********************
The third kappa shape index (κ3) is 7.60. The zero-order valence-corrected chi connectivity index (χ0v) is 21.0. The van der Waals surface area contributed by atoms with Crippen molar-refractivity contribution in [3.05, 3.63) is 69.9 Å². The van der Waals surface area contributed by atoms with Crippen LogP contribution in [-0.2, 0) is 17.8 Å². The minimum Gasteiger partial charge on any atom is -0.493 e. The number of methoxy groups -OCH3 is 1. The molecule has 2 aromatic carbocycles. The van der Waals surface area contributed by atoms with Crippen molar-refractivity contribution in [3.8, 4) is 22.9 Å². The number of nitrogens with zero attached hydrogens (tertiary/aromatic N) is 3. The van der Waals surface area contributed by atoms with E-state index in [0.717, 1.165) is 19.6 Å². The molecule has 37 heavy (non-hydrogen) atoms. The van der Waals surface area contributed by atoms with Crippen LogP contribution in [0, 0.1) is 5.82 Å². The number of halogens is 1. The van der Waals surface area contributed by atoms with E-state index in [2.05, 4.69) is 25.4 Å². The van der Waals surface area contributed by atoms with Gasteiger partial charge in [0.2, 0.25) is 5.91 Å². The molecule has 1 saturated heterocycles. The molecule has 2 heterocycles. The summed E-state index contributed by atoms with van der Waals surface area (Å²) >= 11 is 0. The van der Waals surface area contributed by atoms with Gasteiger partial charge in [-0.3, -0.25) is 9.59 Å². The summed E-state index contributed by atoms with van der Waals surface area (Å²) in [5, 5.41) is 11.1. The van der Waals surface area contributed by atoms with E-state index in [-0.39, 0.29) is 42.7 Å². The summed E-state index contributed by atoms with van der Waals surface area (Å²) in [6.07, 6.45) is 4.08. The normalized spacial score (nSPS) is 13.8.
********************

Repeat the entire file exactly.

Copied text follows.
The third kappa shape index (κ3) is 7.60. The zero-order valence-corrected chi connectivity index (χ0v) is 21.0. The van der Waals surface area contributed by atoms with Crippen molar-refractivity contribution in [3.05, 3.63) is 69.9 Å². The van der Waals surface area contributed by atoms with Crippen LogP contribution in [-0.2, 0) is 17.8 Å². The minimum Gasteiger partial charge on any atom is -0.493 e. The number of methoxy groups -OCH3 is 1. The molecule has 2 aromatic carbocycles. The van der Waals surface area contributed by atoms with Crippen molar-refractivity contribution in [3.8, 4) is 22.9 Å². The number of nitrogens with zero attached hydrogens (tertiary/aromatic N) is 3. The van der Waals surface area contributed by atoms with E-state index in [0.717, 1.165) is 19.6 Å². The molecule has 37 heavy (non-hydrogen) atoms. The van der Waals surface area contributed by atoms with Crippen LogP contribution in [0, 0.1) is 5.82 Å². The number of halogens is 1. The van der Waals surface area contributed by atoms with E-state index in [2.05, 4.69) is 25.4 Å². The van der Waals surface area contributed by atoms with Gasteiger partial charge in [0.2, 0.25) is 5.91 Å². The molecule has 1 saturated heterocycles. The molecule has 2 heterocycles. The summed E-state index contributed by atoms with van der Waals surface area (Å²) >= 11 is 0. The van der Waals surface area contributed by atoms with Gasteiger partial charge in [-0.3, -0.25) is 9.59 Å². The summed E-state index contributed by atoms with van der Waals surface area (Å²) in [5, 5.41) is 11.1. The van der Waals surface area contributed by atoms with E-state index in [-0.39, 0.29) is 42.7 Å². The summed E-state index contributed by atoms with van der Waals surface area (Å²) in [6.07, 6.45) is 4.08. The normalized spacial score (nSPS) is 13.8.